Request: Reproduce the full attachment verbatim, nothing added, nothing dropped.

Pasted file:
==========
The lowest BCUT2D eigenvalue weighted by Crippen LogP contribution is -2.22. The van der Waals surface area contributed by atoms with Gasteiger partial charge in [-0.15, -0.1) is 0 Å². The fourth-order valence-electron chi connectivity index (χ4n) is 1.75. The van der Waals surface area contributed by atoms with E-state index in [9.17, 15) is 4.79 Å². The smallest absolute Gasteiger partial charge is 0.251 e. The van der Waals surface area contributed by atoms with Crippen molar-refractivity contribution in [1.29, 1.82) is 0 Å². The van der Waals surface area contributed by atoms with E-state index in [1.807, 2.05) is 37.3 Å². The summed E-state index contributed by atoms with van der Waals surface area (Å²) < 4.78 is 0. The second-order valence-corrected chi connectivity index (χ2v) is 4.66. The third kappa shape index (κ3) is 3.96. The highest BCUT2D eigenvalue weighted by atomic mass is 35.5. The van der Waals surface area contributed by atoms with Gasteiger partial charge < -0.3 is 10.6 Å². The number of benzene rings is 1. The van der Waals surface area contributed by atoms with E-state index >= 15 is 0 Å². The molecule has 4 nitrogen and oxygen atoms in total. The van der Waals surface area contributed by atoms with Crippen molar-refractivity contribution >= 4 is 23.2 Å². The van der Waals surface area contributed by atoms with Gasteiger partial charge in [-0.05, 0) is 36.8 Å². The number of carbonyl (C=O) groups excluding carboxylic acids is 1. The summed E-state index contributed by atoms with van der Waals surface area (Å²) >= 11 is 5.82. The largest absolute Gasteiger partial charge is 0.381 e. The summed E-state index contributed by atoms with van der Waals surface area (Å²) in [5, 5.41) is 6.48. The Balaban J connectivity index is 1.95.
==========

The lowest BCUT2D eigenvalue weighted by Crippen LogP contribution is -2.22. The van der Waals surface area contributed by atoms with Gasteiger partial charge in [-0.15, -0.1) is 0 Å². The fourth-order valence-electron chi connectivity index (χ4n) is 1.75. The van der Waals surface area contributed by atoms with E-state index in [9.17, 15) is 4.79 Å². The smallest absolute Gasteiger partial charge is 0.251 e. The van der Waals surface area contributed by atoms with Crippen molar-refractivity contribution in [1.29, 1.82) is 0 Å². The van der Waals surface area contributed by atoms with E-state index in [1.807, 2.05) is 37.3 Å². The summed E-state index contributed by atoms with van der Waals surface area (Å²) < 4.78 is 0. The second-order valence-corrected chi connectivity index (χ2v) is 4.66. The third kappa shape index (κ3) is 3.96. The highest BCUT2D eigenvalue weighted by atomic mass is 35.5. The van der Waals surface area contributed by atoms with Gasteiger partial charge < -0.3 is 10.6 Å². The number of benzene rings is 1. The van der Waals surface area contributed by atoms with E-state index >= 15 is 0 Å². The molecule has 4 nitrogen and oxygen atoms in total. The van der Waals surface area contributed by atoms with Crippen molar-refractivity contribution >= 4 is 23.2 Å². The van der Waals surface area contributed by atoms with Gasteiger partial charge in [-0.05, 0) is 36.8 Å². The number of carbonyl (C=O) groups excluding carboxylic acids is 1. The summed E-state index contributed by atoms with van der Waals surface area (Å²) >= 11 is 5.82. The largest absolute Gasteiger partial charge is 0.381 e. The summed E-state index contributed by atoms with van der Waals surface area (Å²) in [5, 5.41) is 6.48. The Balaban J connectivity index is 1.95.